RS: Maybe you could talk a bit about shooting in Iowa. At the time, you had recently moved there—worlds away from New York, where you’d lived and where your film community was based. Are you seeing more cornfields in your future work?

GS: I don’t know that you’ll see more cornfields necessarily, but I do prefer to not shoot in cities. You know, I had been working on this script before we moved—we moved to my wife’s childhood home, which is an old farmhouse—but I hadn’t chosen the exact setting yet. It was always going to be rural, but, when we moved, it was like, well, it seems logical to set this film here because I can walk and drive around and think about the script in relationship to these spaces. I think there’s a lot to be said for making things that are in some way local to you. I grew up on the East Coast—I was born in California, but I mostly grew up in New Jersey, Maryland, and then lived in New York for a long time—so I have a non-Midwesterner’s marvel at the fields.

RS: It comes across in the film. They’ve never looked so beautiful.

GS: I mean, they are beautiful—and they’re sad. Iowa and really all the Great Plains, you know, that was some of the most fertile land in the world, and it’s been systematically destroyed by clearcutting and monocropping. There aren’t really any natural prairies left—you have these fields that would have been forests, others that would have been prairies. It’s hard to identify what would have been a pre-agricultural plane. The famous flatness of the Midwest—and there are flat areas, but Iowa in particular is not actually that flat, it has a kind of rolling hill quality to it—but, you know, that lack of things is really human-caused. We were the ones who planted all the corn, right? Moving there and spending time in that landscape, I thought, all that happened before this film takes place. When you drive down the road, what you’re driving through, for the most part, would have looked the same in the ’20s and ’30s, the ’40s, the ’50s, because we just monocropped that land as fast as we could.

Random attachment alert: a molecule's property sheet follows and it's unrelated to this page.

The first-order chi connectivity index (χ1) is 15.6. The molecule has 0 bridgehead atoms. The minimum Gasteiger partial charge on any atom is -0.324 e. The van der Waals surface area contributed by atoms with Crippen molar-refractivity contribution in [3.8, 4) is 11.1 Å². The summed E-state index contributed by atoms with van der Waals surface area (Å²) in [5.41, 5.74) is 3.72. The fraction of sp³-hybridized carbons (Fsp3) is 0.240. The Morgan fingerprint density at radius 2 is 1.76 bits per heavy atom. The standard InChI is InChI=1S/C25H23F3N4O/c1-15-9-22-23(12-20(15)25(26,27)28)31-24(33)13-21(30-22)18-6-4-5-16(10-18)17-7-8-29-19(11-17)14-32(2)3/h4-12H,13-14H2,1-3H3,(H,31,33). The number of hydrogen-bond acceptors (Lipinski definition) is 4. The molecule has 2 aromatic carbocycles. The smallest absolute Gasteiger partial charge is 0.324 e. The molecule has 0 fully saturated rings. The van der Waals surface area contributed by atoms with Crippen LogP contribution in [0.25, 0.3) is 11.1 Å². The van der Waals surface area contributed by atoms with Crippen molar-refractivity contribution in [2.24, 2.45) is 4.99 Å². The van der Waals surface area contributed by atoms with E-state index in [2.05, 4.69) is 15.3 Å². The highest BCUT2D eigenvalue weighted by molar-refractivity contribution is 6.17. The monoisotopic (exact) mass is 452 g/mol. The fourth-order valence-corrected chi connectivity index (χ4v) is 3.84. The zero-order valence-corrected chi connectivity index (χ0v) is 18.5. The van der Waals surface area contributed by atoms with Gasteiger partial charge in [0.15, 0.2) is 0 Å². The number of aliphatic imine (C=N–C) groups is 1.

RS: Which speaks to the film’s theme of things disappearing; being unable to survive in the ecosystem that’s grown up around them.

GS: Yeah, absolutely. The film isn’t just set in Iowa because of the happenstance of me being there—but the happenstance of me being there led to it becoming part of the film.